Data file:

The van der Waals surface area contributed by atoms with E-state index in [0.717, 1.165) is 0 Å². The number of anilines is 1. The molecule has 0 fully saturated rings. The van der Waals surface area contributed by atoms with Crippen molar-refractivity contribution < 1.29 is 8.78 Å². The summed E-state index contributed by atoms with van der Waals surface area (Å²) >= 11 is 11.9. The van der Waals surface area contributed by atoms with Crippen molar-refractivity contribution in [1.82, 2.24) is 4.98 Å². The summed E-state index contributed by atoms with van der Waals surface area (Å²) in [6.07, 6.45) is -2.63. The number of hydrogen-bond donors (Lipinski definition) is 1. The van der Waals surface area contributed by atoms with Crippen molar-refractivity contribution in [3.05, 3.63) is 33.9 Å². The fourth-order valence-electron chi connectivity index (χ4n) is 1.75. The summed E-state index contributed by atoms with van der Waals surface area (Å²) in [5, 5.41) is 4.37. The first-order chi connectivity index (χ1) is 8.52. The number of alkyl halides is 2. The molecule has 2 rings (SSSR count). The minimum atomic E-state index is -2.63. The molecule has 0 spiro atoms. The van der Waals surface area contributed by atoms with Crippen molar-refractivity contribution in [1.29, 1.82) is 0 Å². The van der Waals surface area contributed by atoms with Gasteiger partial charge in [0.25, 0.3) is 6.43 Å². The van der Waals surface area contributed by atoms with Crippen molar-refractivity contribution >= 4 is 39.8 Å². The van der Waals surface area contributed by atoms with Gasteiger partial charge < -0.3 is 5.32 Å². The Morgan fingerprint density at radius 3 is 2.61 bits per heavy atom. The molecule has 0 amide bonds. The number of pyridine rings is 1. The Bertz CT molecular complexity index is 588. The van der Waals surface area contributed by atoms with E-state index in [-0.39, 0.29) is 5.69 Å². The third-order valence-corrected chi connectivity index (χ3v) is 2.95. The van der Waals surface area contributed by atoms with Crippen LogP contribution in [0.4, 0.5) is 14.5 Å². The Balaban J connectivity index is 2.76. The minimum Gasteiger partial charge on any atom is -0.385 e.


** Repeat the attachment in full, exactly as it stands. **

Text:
The van der Waals surface area contributed by atoms with E-state index in [0.717, 1.165) is 0 Å². The number of anilines is 1. The molecule has 0 fully saturated rings. The van der Waals surface area contributed by atoms with Crippen molar-refractivity contribution < 1.29 is 8.78 Å². The summed E-state index contributed by atoms with van der Waals surface area (Å²) >= 11 is 11.9. The van der Waals surface area contributed by atoms with Crippen molar-refractivity contribution in [1.82, 2.24) is 4.98 Å². The summed E-state index contributed by atoms with van der Waals surface area (Å²) in [6.07, 6.45) is -2.63. The number of hydrogen-bond donors (Lipinski definition) is 1. The van der Waals surface area contributed by atoms with Crippen molar-refractivity contribution in [3.05, 3.63) is 33.9 Å². The fourth-order valence-electron chi connectivity index (χ4n) is 1.75. The summed E-state index contributed by atoms with van der Waals surface area (Å²) in [5, 5.41) is 4.37. The first-order chi connectivity index (χ1) is 8.52. The number of alkyl halides is 2. The molecule has 2 rings (SSSR count). The minimum atomic E-state index is -2.63. The molecule has 0 spiro atoms. The van der Waals surface area contributed by atoms with Crippen molar-refractivity contribution in [1.29, 1.82) is 0 Å². The van der Waals surface area contributed by atoms with Gasteiger partial charge in [0.25, 0.3) is 6.43 Å². The van der Waals surface area contributed by atoms with Crippen molar-refractivity contribution >= 4 is 39.8 Å². The van der Waals surface area contributed by atoms with Gasteiger partial charge < -0.3 is 5.32 Å². The Morgan fingerprint density at radius 3 is 2.61 bits per heavy atom. The molecule has 0 amide bonds. The number of pyridine rings is 1. The Bertz CT molecular complexity index is 588. The van der Waals surface area contributed by atoms with E-state index in [-0.39, 0.29) is 5.69 Å². The third-order valence-corrected chi connectivity index (χ3v) is 2.95. The van der Waals surface area contributed by atoms with Crippen LogP contribution in [0.4, 0.5) is 14.5 Å². The Balaban J connectivity index is 2.76. The minimum Gasteiger partial charge on any atom is -0.385 e.